From the Desk - Kohanim's Shoes During the Priestly Blessing
Shalom Friends! We were privileged this year to celebrate an outstanding Rosh Hashana at Beth Ora. It was wonderful to be together with so many members and guests for our services which were led so beautifully by Rabbi Heshy Benshimon and his brothers, Levi and Yisroel. We look forward to an equally inspiring Yom Kippur and many more events which are being planned for the coming weeks at Beth Ora. The first of those events is The Sukkot Morning of Craft on Sunday September 23rd, from 10:00 -11:30 AM. Please come along with your children and grandchildren (2-10 year olds) to make posters, lanterns, fruit hanging baskets and paper trains. Older children will have the opportunity to plant their own mini-tree to take home. And let’s not forget about this Shabbat where we read a beautiful (very short) sedra called Vayeilech. You watch a very nice summary and lesson from the sedra from actress Mayim Bialik here.
Below is an outline of some of the laws of Yom Kippur which may be interesting and useful: Erev Yom Kippur Morning One mitzvah which we may find very easy to keep is the mitzvah of eating on the day before Yom Kippur! Eating on erev Yom Kippur is a Torah mitzvah. According to the Sages, whoever eats and drinks on erev Yom Kippur will be rewarded as if he fasted on that day. Seeking Forgiveness It is important that one receive forgiveness for any wrongdoing against other people. Ideally, one should specify what the wrongdoing was. However, if he thinks that doing so would upset the other person, he may ask in a general way. Erev Yom Kippur Afternoon There is a special meal that one eats before Yom Kippur. In addition to the usual Yom Tov candles, the custom is to light extra candles that should burn until the end of Yom Kippur. A bracha (blessing) is not recited over the extra candles. One who has lost a parent lights a memorial light and there is a custom for each married man to light a candle too. If one intends to made havdalla at home after Yom Kippur, one should light a third light for this purpose. When the Yom Tov candles are lit, two brachot are said: ‘asher kid’shanu brmitzvotav vetzivanu lehadlik ner shel Yom Hakippurim’ and the shehecheyanu bracha. These brachot must be said after lighting the candles. Women begin the fast from the time that they light the candles. The custom is to bless one’s children before one goes to shul. One should only recite the bracha on the tallit on Kol Nidrei night if one manages to put it on before sunset (6:59) Fasting on Yom Kippur There are five prohibitions on Yom Kippur (in addition to the forms of work): eating and drinking; bathing; applying oils; wearing shoes; marital relations. Healthy children from the age of nine should be trained to fast part of the day by giving them meals at a later time than usual. Below this age, children should eat as usual. Since children are exempt from fasting, there is no restriction to the quantity of food that they may eat. One may give them Yom Tov meals and treats in honour of the day. Viduy The viduy (confession) is a major part of the Yom Kippur service. Although all general sins are included in the standard viduy, it is correct to make special mention of personal wrongdoings that one has done. In this way, the confession will be more meaningful and heartfelt. The addition can be inserted at any convenient point. Yom Kippur Prayers It is permitted to add private requests at the end of the amidah. If a man took off his tallit during the day and then put it back on, he should only say a new bracha if he had taken his mind off the tallit and had not worn it for about two hours. After Yom Kippur If one makes havdalla, remember that a bracha may only be recited on motzai Yom Kippur on a flame that has been burning throughout Yom Kippur. If one is unable to obtain such a flame, the bracha should not be recited. Wishing you all a Shabbat Shalom and a meaningful fast, Rabbi Anthony and Carly Knopf Dovid, Rachelli, Yehuda and Avrami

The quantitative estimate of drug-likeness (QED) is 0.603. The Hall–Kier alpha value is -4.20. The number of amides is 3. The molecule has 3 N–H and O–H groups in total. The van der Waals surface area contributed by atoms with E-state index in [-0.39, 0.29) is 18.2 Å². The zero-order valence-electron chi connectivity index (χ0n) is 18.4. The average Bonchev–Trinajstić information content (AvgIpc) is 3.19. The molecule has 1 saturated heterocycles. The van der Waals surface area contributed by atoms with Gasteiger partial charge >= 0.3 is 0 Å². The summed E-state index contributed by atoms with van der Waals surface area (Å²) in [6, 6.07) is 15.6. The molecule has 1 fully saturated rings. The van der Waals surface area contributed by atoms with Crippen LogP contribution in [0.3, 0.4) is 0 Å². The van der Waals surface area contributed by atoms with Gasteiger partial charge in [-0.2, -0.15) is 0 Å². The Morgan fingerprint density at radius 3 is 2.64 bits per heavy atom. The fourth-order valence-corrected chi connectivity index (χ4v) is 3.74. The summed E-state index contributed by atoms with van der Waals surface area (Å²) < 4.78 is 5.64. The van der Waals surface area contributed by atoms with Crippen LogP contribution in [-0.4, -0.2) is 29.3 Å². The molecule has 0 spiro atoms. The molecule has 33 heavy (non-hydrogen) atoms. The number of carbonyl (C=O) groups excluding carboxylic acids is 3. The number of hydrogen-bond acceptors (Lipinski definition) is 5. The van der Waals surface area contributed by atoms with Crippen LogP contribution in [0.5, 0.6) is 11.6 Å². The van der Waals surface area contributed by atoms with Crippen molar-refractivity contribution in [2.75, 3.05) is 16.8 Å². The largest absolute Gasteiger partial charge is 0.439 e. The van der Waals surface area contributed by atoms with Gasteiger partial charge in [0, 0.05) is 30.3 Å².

What's the Deal with... Kohanim Taking Off Their Shoes for the Priestly Blessing (and what's the deal with their socks)? I recently heard a story of a young man who traced his lineage back to his Kohanic roots after remembering that his great grandmother used to buy his great grandfather a new pair of socks before each festival. It turned out that he was a Kohen and she didn't want him to be embarrassed by wearing old socks! In any case, Steve Tabac asked what the deal is with the Kohanim and their shoes and socks. During Temple times, when the Kohanim would perform their priestly duties, they always did so barefooted. It could be that our contemporary conduct is in memory of that practice. In actual fact though, there are two other reasons given in the Talmud. One answer is that the shoes are removed out of respect for the congregation. The great Talmudic commentator Rashi explains that it is not respectful for dirty shoes to be worn by the Kohanim when blessing the congregation. Accordingly, the shoes should be placed out of sight so that the congregation won't be offended by seeing them. A second reason given is the concern that one of the Kohanim may step down to tie his shoelaces and, as a result, miss the Priestly Blessing. This might lead people to speculate as to whether he really is a Kohen. For this reason, even indoor shoes such as fabric slippers are forbidden if they have laces. This shows the extent to which our Sages were concerned about being sensitive to people's feelings. What about the socks? If the socks are normally worn outside (without shoes) and get dirty then they shouldn't be worn by the Kohanim. This is, of course, virtually never the case in our culture. In general, it is proper to wear socks for the Priestly Blessing.